Growth in both the U.S. and Europe looks set to return after long years of fiscal restraint but long-term fears remain, says Nobel prize-winning economist Paul Krugman.
"We've been hitting ourselves over the head with a baseball bat," Krugman said of the U.S. economy at an event in Sweden on Friday.
"We've now stopped hitting ourselves over the head with a baseball bat. So we start to feel better."
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Krugman – a noted Keynesian – said that he has become somewhat optimistic about the near future and predicted a "pretty decent" year of growth ahead for the U.S. He highlighted several incidences where "significant spending restraint" had rescinded – including the "sequester" a series of automatic spending cuts.
He also noted the payroll tax that funds Social Security which was raised two percentage points in January. These moderations, as well as changes in health care costs, are now complete, he said, but highlighted that it hasn't been without cost.
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"We've reduced the deficit too fast. It's been a major source of slowdown in growth. We think that the fiscal austerity in the U.S. has subtracted between 1.5 and 2 percentage points off growth in 2013," he said at the event in Stockholm, which was facilitated by financial services firm Skagen.
"If you stop doing stupid things to yourself, your situation improves."
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With flickering signs of a housing recovery in the U.S., falling consumer debt and "stupid self-destructive policies diminishing", Krugman believes that the U.S. can now move on. In Europe, he believes Mario Draghi, the president of the European Central Bank (ECB), has provided an adequate backstop to help government's with their borrowing needs. This has calmed markets and allowed the euro bloc to heal too.
However, he said, the tough austerity packages imposed by struggling euro zone countries so they could get a handle on their debts haven't helped this turnaround. In countries including Ireland, Spain and Italy, governments drastically cut their spending, thereby putting the brakes on their economies. As these countries' economies contracted, their debt to gross domestic product ratios actually got worse despite measures to cut back on spending.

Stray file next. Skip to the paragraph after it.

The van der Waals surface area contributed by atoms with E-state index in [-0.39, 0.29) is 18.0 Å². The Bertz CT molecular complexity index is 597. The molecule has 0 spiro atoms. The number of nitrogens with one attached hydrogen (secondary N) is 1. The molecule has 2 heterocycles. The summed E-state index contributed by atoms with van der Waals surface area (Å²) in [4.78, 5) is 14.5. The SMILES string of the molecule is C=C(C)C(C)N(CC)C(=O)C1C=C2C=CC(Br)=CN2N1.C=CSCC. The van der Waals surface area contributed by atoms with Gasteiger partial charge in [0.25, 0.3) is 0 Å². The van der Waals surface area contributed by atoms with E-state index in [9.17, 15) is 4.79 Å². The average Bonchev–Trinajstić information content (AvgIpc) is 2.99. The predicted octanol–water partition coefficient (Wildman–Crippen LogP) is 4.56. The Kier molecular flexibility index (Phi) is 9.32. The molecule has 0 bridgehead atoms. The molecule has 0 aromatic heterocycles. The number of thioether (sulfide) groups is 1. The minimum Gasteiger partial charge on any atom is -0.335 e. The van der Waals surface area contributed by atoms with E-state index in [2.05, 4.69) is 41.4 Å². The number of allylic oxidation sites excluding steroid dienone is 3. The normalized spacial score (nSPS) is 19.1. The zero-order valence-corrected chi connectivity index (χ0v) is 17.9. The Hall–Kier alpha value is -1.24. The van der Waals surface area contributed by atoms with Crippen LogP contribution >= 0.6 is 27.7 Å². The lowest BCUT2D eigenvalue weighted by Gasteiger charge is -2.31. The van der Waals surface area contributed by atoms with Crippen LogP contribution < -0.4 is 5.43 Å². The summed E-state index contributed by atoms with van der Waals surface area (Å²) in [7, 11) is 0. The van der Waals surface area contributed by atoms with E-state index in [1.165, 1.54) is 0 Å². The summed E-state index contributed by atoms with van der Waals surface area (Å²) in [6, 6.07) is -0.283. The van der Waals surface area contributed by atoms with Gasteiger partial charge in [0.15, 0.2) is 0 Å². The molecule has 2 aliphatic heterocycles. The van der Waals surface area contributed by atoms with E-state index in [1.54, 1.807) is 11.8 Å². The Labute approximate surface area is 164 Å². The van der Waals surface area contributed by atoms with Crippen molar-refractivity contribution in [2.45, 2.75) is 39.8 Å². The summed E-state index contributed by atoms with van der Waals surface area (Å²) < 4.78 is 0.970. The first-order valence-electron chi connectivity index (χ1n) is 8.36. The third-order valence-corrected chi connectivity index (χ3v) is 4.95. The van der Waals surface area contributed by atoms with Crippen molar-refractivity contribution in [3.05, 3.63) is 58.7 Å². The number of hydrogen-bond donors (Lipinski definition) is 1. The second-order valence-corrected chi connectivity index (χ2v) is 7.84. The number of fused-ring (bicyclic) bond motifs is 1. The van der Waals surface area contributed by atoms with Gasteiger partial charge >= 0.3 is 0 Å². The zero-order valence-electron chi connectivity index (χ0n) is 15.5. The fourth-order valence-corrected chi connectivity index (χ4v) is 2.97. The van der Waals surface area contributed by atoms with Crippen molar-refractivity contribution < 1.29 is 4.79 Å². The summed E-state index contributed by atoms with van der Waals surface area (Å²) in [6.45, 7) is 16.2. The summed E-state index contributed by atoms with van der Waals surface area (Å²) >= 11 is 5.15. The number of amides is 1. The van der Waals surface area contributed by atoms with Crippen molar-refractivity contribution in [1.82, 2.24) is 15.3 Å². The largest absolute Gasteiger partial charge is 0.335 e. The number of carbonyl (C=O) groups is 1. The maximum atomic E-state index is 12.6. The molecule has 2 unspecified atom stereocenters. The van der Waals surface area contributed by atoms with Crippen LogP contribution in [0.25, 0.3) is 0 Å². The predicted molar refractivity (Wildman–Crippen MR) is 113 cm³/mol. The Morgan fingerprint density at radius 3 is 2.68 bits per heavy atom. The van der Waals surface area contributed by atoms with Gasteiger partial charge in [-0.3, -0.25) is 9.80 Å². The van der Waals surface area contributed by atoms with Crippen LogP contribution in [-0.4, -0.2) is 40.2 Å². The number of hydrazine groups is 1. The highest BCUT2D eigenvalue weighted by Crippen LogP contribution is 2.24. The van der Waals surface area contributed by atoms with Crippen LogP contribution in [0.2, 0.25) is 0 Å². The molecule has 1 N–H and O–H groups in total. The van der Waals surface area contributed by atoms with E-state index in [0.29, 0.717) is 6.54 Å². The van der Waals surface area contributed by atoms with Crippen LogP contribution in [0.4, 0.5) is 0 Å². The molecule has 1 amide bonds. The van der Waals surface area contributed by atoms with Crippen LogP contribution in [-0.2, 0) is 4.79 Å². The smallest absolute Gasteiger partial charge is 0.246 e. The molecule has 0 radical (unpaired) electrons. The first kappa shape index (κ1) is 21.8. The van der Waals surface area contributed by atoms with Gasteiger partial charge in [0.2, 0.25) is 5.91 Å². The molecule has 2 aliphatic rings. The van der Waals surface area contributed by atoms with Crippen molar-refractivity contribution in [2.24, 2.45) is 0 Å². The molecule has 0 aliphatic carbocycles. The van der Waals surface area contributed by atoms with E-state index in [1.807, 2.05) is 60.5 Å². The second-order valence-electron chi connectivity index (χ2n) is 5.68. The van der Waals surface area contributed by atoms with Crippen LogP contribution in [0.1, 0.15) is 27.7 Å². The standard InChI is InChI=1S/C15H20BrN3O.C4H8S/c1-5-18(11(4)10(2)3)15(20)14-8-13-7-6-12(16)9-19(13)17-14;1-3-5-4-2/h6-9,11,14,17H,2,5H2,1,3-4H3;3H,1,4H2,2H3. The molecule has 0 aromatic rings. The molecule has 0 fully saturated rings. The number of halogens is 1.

"All of the troubled countries have in fact seen their debt rise as a percentage of GDP," he said. "The whole situation in Europe has been contained, I would argue primarily because of the ECB."
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The euro zone bloc has managed to post positive growth figures in the last two quarters after a lengthy recession but fears remain of dwindling consumer prices. If prices of goods continue to show little pick up, the concern is that this will curb corporate investment and continue to hit growth in wages – both essential to get economies moving again.
These deflationary concerns, according to Krugman, are apparent in both the U.S. and Europe, leading him to believe that the two major economies are falling into a "secular stagnation", similar to that seen in Japan in the 1990s. Only inflation can mean that wages grow and make it easier for governments to tackle their debts and restructure their economies, he added.
"All of our economies are operating far below on what we thought we could produce," he said. "We've seen this movie…the western world is very much following the track of Japan in the 1990s," he said.
By CNBC.com's Matt Clinch. Follow him on Twitter @mattclinch81